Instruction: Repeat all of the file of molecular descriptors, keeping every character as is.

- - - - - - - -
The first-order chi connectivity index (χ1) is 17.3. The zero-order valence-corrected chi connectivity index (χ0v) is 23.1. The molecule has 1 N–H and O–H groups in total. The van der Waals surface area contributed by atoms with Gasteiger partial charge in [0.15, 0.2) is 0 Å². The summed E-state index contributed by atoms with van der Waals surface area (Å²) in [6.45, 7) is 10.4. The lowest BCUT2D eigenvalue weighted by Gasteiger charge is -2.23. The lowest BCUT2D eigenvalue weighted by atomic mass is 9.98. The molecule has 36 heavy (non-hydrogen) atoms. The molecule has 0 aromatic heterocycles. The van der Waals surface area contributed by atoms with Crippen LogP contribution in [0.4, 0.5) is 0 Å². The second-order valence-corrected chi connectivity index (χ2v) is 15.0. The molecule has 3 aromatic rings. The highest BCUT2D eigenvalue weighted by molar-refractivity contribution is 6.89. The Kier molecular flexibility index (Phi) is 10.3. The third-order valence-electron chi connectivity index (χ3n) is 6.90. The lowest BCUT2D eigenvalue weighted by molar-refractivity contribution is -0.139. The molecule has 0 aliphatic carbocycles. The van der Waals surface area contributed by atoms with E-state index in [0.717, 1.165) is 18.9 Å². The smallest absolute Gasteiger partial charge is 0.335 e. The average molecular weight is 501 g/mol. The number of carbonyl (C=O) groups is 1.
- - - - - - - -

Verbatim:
The first-order chi connectivity index (χ1) is 17.3. The zero-order valence-corrected chi connectivity index (χ0v) is 23.1. The molecule has 1 N–H and O–H groups in total. The van der Waals surface area contributed by atoms with Gasteiger partial charge in [0.15, 0.2) is 0 Å². The summed E-state index contributed by atoms with van der Waals surface area (Å²) in [6.45, 7) is 10.4. The lowest BCUT2D eigenvalue weighted by Gasteiger charge is -2.23. The lowest BCUT2D eigenvalue weighted by atomic mass is 9.98. The molecule has 36 heavy (non-hydrogen) atoms. The molecule has 0 aromatic heterocycles. The van der Waals surface area contributed by atoms with Crippen LogP contribution in [0.4, 0.5) is 0 Å². The second-order valence-corrected chi connectivity index (χ2v) is 15.0. The molecule has 3 aromatic rings. The highest BCUT2D eigenvalue weighted by molar-refractivity contribution is 6.89. The Kier molecular flexibility index (Phi) is 10.3. The third-order valence-electron chi connectivity index (χ3n) is 6.90. The lowest BCUT2D eigenvalue weighted by molar-refractivity contribution is -0.139. The molecule has 0 aliphatic carbocycles. The van der Waals surface area contributed by atoms with E-state index in [0.717, 1.165) is 18.9 Å². The smallest absolute Gasteiger partial charge is 0.335 e. The average molecular weight is 501 g/mol. The number of carbonyl (C=O) groups is 1.